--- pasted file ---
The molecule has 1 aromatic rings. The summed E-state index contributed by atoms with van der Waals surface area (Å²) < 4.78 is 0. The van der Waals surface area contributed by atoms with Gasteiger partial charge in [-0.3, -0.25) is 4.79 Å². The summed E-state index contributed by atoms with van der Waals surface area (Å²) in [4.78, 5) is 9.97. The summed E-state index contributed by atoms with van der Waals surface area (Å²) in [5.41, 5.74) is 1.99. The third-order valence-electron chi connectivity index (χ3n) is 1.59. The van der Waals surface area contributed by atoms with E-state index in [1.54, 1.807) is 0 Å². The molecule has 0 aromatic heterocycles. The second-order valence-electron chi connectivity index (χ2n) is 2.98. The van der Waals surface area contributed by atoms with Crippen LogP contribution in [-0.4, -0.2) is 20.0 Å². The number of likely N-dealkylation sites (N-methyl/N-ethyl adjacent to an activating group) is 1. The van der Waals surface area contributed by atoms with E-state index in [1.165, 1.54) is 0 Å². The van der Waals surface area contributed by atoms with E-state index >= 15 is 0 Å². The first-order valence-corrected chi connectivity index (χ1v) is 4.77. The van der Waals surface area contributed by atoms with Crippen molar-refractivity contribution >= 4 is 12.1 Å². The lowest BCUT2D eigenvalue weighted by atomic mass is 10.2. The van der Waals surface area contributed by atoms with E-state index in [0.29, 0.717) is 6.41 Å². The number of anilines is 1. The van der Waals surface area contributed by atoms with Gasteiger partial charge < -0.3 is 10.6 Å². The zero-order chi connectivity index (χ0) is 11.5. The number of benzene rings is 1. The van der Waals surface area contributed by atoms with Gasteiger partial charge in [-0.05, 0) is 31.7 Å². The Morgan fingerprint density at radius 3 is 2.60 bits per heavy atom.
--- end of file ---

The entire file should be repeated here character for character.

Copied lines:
The molecule has 1 aromatic rings. The summed E-state index contributed by atoms with van der Waals surface area (Å²) < 4.78 is 0. The van der Waals surface area contributed by atoms with Gasteiger partial charge in [-0.3, -0.25) is 4.79 Å². The summed E-state index contributed by atoms with van der Waals surface area (Å²) in [4.78, 5) is 9.97. The summed E-state index contributed by atoms with van der Waals surface area (Å²) in [5.41, 5.74) is 1.99. The third-order valence-electron chi connectivity index (χ3n) is 1.59. The van der Waals surface area contributed by atoms with E-state index in [1.54, 1.807) is 0 Å². The molecule has 0 aromatic heterocycles. The second-order valence-electron chi connectivity index (χ2n) is 2.98. The van der Waals surface area contributed by atoms with Crippen LogP contribution in [-0.4, -0.2) is 20.0 Å². The number of likely N-dealkylation sites (N-methyl/N-ethyl adjacent to an activating group) is 1. The van der Waals surface area contributed by atoms with E-state index in [1.165, 1.54) is 0 Å². The van der Waals surface area contributed by atoms with E-state index >= 15 is 0 Å². The first-order valence-corrected chi connectivity index (χ1v) is 4.77. The van der Waals surface area contributed by atoms with Crippen molar-refractivity contribution >= 4 is 12.1 Å². The lowest BCUT2D eigenvalue weighted by atomic mass is 10.2. The van der Waals surface area contributed by atoms with E-state index in [0.29, 0.717) is 6.41 Å². The number of anilines is 1. The van der Waals surface area contributed by atoms with Gasteiger partial charge < -0.3 is 10.6 Å². The zero-order chi connectivity index (χ0) is 11.5. The number of benzene rings is 1. The van der Waals surface area contributed by atoms with Gasteiger partial charge in [-0.05, 0) is 31.7 Å². The Morgan fingerprint density at radius 3 is 2.60 bits per heavy atom.